What is Bail?
Bail is the process of providing money to get out of jail after an arrest. When you receive bail, you are under obligation to appear in court for the trial. A bondsman provides the majority of the bail amount while charging a typical fee of ten to 15 percent of the actual bail amount. The bondsman will also require a lien against something of equal value to the remaining bail amount.
For instance, if a bail amount is set for ten thousand dollars ($10,000), you would need one thousand five hundred dollars ($1,500) in cash to obtain the bond. Then sign a lien against your home or other asset to secure the remaining eight thousand five hundred dollars ($8,500) of the bail bond. In some cases, our bail amount may be determined by a set schedule according to the offense. You are able to pay or arrange bail without seeing a judge and obtain your release from jail much faster.
The purpose of bail is to assure the attendance of the defendant, when his or her appearance is required in court, whether before or after conviction. Bail is not a means of punishing a defendant. You have a constitutional right to bail.
What is Collateral?
Items that are considered good collateral:
Unencumbered Real Estate. Items of major collateral such as a car, boat, motor home, etc. are deemed good, but must be surrendered to the bail agent who will hold them in secure place. These items are normally valued at their current resale value, not what you originally paid for them. Personal items of high value such as jewelry, firearms, computers, cameras, stereos, etc. can be used as collateral, but like items of major collateral, must be surrendered to the bail agent who will hold them in a safe or other secure place. These items are normally valued at their current resale value, not what you originally paid for them.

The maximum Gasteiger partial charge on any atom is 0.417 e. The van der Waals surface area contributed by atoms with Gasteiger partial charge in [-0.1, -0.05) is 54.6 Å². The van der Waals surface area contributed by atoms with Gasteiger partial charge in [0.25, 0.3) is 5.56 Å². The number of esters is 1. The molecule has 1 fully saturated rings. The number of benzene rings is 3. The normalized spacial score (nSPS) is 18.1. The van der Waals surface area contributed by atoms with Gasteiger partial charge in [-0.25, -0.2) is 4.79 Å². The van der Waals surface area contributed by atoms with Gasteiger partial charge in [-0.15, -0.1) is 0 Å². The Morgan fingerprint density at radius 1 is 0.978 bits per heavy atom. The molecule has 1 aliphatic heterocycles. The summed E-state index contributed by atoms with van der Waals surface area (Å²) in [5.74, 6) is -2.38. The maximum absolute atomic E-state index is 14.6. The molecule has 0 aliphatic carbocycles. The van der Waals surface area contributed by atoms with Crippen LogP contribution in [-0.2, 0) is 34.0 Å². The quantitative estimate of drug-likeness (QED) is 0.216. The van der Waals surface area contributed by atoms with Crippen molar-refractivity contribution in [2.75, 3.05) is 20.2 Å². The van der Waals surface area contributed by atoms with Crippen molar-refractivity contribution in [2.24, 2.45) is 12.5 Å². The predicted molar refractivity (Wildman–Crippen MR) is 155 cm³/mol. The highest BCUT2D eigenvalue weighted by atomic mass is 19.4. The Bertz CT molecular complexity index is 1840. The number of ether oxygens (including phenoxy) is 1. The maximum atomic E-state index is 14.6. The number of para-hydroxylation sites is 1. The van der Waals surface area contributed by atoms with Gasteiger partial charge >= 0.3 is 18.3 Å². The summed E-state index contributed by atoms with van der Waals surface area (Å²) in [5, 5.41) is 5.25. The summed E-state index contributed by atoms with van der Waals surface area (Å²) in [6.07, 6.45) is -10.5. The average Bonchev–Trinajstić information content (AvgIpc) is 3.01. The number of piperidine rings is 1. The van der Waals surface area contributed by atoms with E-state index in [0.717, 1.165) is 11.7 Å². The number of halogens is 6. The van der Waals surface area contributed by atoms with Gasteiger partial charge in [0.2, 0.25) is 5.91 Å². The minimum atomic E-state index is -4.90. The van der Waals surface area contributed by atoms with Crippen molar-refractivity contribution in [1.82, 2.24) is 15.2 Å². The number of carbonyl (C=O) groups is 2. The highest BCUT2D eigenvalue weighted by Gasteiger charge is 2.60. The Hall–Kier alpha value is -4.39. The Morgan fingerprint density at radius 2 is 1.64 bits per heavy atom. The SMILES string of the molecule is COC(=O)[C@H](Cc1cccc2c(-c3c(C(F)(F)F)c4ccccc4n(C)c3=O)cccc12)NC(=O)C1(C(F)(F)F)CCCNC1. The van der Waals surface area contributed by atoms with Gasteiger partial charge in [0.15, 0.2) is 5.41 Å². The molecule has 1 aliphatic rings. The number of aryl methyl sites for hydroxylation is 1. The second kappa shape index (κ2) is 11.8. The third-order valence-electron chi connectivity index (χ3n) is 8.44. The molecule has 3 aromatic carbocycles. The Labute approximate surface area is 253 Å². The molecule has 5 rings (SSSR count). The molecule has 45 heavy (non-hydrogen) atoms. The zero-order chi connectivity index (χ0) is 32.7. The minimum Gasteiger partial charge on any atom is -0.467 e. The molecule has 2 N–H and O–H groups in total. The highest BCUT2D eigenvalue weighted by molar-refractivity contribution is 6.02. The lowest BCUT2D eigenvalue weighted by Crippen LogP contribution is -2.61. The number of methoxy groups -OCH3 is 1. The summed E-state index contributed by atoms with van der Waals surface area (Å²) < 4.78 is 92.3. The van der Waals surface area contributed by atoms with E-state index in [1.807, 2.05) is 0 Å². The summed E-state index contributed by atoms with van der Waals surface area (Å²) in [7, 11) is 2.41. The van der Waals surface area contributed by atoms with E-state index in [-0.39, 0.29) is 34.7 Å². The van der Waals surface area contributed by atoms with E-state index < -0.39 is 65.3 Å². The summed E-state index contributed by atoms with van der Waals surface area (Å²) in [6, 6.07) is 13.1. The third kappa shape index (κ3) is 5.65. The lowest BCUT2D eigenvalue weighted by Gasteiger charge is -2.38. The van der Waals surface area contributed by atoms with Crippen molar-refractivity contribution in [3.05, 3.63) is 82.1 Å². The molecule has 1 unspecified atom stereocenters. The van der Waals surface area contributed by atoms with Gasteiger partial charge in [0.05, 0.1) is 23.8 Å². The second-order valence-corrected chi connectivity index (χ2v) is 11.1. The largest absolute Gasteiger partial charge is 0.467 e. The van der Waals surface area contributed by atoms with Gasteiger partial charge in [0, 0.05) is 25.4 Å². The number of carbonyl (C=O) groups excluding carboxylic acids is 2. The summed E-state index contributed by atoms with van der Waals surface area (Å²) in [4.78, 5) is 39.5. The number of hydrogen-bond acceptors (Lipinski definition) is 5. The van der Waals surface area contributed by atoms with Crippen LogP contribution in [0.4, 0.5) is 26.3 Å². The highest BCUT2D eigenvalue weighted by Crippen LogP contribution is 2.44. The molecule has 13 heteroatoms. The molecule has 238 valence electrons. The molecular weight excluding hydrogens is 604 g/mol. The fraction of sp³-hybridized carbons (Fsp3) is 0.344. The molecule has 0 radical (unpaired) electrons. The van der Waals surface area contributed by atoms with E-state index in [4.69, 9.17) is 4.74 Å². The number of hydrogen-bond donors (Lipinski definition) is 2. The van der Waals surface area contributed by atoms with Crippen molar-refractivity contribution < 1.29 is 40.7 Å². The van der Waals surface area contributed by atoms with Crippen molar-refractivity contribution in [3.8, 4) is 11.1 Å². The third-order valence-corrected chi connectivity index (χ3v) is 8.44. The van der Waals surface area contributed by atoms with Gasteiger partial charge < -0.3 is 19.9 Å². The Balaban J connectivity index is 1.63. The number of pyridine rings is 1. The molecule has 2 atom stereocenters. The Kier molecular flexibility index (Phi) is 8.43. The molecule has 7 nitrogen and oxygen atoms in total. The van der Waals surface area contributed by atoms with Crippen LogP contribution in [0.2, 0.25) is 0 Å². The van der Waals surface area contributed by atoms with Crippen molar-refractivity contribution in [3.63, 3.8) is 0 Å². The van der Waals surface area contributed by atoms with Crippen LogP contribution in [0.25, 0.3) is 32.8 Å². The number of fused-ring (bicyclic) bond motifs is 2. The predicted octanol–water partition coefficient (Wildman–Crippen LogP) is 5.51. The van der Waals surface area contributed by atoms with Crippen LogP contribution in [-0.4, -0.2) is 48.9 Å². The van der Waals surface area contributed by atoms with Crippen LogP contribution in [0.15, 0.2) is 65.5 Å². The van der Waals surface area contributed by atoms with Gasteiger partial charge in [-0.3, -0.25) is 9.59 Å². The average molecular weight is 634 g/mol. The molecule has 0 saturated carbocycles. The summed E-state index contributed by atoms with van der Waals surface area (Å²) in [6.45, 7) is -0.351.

Items that are not considered good collateral:
A house that you are still paying a mortgage on. We can do this, but it takes some time. Any item (such as a car) that you have purchased on credit in which the lender holds the title and you make payments to.
You will get your collateral back upon completion of the court case.
This happens when the charges are dropped, the person is found innocent at trial, or the person is sentenced to probation/jail time. Of course, the collateral will only be returned if there is no outstanding balance due on the premium. The bail bond agent has a fiduciary (formal legal) responsibility to safeguard all collateral.